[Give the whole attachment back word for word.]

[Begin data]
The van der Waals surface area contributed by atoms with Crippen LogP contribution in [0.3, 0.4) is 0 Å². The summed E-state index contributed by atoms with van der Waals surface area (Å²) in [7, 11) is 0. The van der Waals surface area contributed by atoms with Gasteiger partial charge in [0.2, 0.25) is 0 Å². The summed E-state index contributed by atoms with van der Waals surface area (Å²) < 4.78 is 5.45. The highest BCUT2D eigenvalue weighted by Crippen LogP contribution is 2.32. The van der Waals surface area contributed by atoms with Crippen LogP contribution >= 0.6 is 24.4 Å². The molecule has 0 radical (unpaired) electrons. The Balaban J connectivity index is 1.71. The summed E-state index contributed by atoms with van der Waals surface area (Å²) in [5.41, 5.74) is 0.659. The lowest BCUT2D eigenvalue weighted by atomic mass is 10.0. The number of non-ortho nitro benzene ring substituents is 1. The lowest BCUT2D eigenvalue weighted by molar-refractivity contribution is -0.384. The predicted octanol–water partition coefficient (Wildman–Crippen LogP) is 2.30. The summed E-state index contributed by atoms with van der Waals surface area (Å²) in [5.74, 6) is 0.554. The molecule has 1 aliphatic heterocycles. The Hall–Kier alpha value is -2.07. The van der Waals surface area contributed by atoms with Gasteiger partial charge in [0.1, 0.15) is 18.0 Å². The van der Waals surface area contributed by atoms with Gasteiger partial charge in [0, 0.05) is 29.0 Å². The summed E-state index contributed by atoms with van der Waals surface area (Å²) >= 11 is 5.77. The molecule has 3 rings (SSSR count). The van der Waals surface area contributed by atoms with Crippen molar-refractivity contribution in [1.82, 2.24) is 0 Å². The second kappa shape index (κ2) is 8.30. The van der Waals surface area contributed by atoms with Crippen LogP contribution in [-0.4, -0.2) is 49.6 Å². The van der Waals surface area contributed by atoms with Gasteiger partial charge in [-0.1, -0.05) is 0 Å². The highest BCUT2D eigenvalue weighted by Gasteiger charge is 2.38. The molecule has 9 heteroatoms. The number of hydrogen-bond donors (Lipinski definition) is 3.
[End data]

The van der Waals surface area contributed by atoms with Crippen LogP contribution in [0.3, 0.4) is 0 Å². The summed E-state index contributed by atoms with van der Waals surface area (Å²) in [7, 11) is 0. The van der Waals surface area contributed by atoms with Gasteiger partial charge in [0.2, 0.25) is 0 Å². The summed E-state index contributed by atoms with van der Waals surface area (Å²) < 4.78 is 5.45. The highest BCUT2D eigenvalue weighted by Crippen LogP contribution is 2.32. The van der Waals surface area contributed by atoms with Crippen LogP contribution >= 0.6 is 24.4 Å². The molecule has 0 radical (unpaired) electrons. The Balaban J connectivity index is 1.71. The summed E-state index contributed by atoms with van der Waals surface area (Å²) in [5.41, 5.74) is 0.659. The lowest BCUT2D eigenvalue weighted by atomic mass is 10.0. The number of non-ortho nitro benzene ring substituents is 1. The lowest BCUT2D eigenvalue weighted by molar-refractivity contribution is -0.384. The predicted octanol–water partition coefficient (Wildman–Crippen LogP) is 2.30. The summed E-state index contributed by atoms with van der Waals surface area (Å²) in [5.74, 6) is 0.554. The molecule has 1 aliphatic heterocycles. The Hall–Kier alpha value is -2.07. The van der Waals surface area contributed by atoms with Gasteiger partial charge in [0.1, 0.15) is 18.0 Å². The van der Waals surface area contributed by atoms with Gasteiger partial charge in [0, 0.05) is 29.0 Å². The summed E-state index contributed by atoms with van der Waals surface area (Å²) >= 11 is 5.77. The molecule has 3 rings (SSSR count). The van der Waals surface area contributed by atoms with Crippen molar-refractivity contribution in [1.82, 2.24) is 0 Å². The second kappa shape index (κ2) is 8.30. The van der Waals surface area contributed by atoms with Crippen LogP contribution in [-0.4, -0.2) is 49.6 Å². The van der Waals surface area contributed by atoms with Gasteiger partial charge in [-0.1, -0.05) is 0 Å². The highest BCUT2D eigenvalue weighted by Gasteiger charge is 2.38. The molecule has 9 heteroatoms. The number of hydrogen-bond donors (Lipinski definition) is 3.